17. National Cornbread Festival - 1 page summary of the festival held in Tennessee.
18. Breakfast (16 recipes)
38. Soup, Stew, Gumbo & Chili (23 recipes)
72. The Main Course (55 recipes)
152. Cooking Outdoors (29 total recipes)
Gas Grill (14 recipes)
Open Fire (12 recipes)
Bean Hole (3 recipes)
192. Sides (20 recipes)
220. Nothing' But Cornbread (27 recipes)
252. Desserts, Biscuits & Bread (21 recipes)
284. Caring for Cast Iron
285. Metric Conversion Chart
286. Index

RECIPES - I have tried around fifteen of the recipes so far, including several of the Cooking Outdoors recipes, which the book contains a lot of. Overall, the recipes are very easy to follow and work well. They are not too complex and I feel that most of them are for cooks at a beginner to intermediate level. The recipes don't contain a lot of exotic ingredients that you'll have to go to several different stores to find, which is a plus. For the most part, they are all very traditional, southern recipes that I feel will have a lot of mass appeal.

CONS - The main problem with this book, is that it seems like Lodge decided they wanted to make some money on a cookbook, and/or promote their products, so they just gathered a bunch of the best cast iron recipes they could find and threw them together with little effort for cohesion. I don't have a problem with the cookbook not being entirely original, but I do have a problem in that in order to make all of the recipes by following the instructions, you are going to need to buy about 40 different pieces of cast iron cookware. Lodge's main sellers are their 12" and 8" Skillet. They should have looked at all the recipes, and modified them so that they use a few of the most prominent pieces of cookware. However since the recipes come from different books, they all call for different pan sizes. There is no reason to have 10 recipes using a 10" cast iron pan, and 10 recipes using a 10.5" pan. Realistically, it will make little to no difference if you are using a 10" or 10.5" pan, but you will see that this problem becomes even more prominent as you look at all of the recipes. Several recipes call for a 7 quart dutch oven, and several just call for a "large dutch oven." So what is a "large" dutch oven? If I was the editor, I would have modified all of the recipes to say "10" or 10.5" skillet," or included a page about different sizes. Unless you are a complete beginner, you can figure out which pieces of cookware will work as a substitute, but I just think it would have been nice to spend a little time (literally a few hours) and modify the recipes so they all flow together well. Since they didn't, I will try to below.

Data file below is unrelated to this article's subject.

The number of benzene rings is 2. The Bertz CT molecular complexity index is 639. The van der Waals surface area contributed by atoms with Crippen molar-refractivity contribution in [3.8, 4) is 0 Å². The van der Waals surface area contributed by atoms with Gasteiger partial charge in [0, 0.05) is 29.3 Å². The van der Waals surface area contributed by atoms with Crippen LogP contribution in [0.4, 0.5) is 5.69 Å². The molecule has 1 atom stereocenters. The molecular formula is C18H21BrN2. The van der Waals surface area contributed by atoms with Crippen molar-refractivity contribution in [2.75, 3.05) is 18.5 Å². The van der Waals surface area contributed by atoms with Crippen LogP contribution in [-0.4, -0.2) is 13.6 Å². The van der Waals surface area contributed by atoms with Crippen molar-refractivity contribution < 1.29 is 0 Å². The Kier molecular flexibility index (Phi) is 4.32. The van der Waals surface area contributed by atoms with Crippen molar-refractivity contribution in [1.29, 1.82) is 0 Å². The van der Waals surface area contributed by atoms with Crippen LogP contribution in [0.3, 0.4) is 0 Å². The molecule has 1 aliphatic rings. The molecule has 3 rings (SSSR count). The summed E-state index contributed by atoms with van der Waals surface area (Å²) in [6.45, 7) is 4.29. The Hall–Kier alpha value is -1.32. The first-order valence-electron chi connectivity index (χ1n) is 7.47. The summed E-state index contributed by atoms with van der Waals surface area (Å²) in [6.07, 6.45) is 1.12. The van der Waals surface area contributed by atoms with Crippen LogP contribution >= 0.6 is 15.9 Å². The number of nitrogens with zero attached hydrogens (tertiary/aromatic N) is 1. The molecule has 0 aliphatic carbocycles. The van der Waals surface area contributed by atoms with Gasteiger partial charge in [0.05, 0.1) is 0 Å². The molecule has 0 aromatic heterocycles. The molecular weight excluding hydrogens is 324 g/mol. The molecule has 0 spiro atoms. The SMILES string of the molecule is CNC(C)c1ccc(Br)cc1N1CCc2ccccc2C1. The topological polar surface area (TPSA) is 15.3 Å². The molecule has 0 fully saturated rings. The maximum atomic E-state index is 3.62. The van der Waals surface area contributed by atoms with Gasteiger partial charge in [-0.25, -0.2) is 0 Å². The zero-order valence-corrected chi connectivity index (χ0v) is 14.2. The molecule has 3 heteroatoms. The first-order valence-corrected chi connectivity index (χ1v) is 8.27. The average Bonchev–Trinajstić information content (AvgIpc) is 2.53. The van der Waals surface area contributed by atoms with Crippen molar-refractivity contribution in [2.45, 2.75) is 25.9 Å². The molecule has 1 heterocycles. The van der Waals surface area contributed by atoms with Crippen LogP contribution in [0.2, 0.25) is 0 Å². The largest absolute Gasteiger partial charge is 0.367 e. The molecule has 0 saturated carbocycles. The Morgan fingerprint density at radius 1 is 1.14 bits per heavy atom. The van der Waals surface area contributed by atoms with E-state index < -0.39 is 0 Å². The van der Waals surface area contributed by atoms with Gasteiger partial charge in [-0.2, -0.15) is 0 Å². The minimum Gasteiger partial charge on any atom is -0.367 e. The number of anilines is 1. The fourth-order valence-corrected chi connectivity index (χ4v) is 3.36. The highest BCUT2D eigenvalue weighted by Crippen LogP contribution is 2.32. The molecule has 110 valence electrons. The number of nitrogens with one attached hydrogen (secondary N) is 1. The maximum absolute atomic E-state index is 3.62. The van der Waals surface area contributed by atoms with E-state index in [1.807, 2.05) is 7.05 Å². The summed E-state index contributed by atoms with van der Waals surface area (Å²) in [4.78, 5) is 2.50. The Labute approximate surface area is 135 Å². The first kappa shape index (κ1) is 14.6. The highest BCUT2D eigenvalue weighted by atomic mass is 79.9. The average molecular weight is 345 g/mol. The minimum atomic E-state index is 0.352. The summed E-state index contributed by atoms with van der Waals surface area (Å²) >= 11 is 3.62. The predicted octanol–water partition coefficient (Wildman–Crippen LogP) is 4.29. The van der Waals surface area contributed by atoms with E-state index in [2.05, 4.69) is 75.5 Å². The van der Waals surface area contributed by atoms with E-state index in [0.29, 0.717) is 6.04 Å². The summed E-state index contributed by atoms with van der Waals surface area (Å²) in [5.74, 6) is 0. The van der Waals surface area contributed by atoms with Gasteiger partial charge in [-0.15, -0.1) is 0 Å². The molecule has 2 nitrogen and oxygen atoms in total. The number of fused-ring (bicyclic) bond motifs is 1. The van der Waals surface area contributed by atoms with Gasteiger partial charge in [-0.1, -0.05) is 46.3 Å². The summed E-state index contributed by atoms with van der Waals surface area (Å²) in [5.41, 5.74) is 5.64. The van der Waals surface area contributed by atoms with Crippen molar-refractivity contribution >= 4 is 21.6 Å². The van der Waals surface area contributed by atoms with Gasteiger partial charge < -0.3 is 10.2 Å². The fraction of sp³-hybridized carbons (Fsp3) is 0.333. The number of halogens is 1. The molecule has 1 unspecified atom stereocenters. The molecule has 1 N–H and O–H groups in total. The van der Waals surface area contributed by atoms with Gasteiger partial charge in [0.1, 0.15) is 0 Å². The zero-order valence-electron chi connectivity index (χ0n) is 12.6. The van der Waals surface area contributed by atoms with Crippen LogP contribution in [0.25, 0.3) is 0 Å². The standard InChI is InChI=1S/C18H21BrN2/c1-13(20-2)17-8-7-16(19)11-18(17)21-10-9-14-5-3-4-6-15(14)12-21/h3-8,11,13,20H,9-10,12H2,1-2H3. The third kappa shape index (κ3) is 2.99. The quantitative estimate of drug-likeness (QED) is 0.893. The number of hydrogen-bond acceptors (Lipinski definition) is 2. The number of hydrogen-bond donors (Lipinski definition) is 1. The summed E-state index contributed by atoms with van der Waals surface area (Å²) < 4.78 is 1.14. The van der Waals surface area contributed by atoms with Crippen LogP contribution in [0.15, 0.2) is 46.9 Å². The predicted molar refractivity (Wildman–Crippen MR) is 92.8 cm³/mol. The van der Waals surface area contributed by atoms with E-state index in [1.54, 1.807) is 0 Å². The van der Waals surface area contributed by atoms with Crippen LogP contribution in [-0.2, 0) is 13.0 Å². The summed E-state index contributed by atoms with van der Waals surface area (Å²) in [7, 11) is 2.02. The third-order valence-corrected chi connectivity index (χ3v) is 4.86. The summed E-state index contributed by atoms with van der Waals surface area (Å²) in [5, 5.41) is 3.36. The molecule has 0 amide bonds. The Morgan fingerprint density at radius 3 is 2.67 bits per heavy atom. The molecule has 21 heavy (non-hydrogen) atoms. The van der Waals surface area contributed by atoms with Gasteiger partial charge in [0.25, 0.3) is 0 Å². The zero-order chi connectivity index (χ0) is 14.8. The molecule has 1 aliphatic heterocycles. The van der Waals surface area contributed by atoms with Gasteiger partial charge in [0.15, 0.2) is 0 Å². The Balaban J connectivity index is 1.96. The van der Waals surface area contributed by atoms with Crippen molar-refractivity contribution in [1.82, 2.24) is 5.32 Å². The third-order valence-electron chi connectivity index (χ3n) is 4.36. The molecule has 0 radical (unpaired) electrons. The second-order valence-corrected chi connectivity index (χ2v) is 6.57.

The following is a listing of all of the different pieces of cookware mentioned in the book, followed by the number of recipes that use them. When a recipe specified that you could use one or the other type of pan, I attributed it to the most common. If a recipe calls for a generic type of cookware, I have added my own recommendation in parenthesis beside it.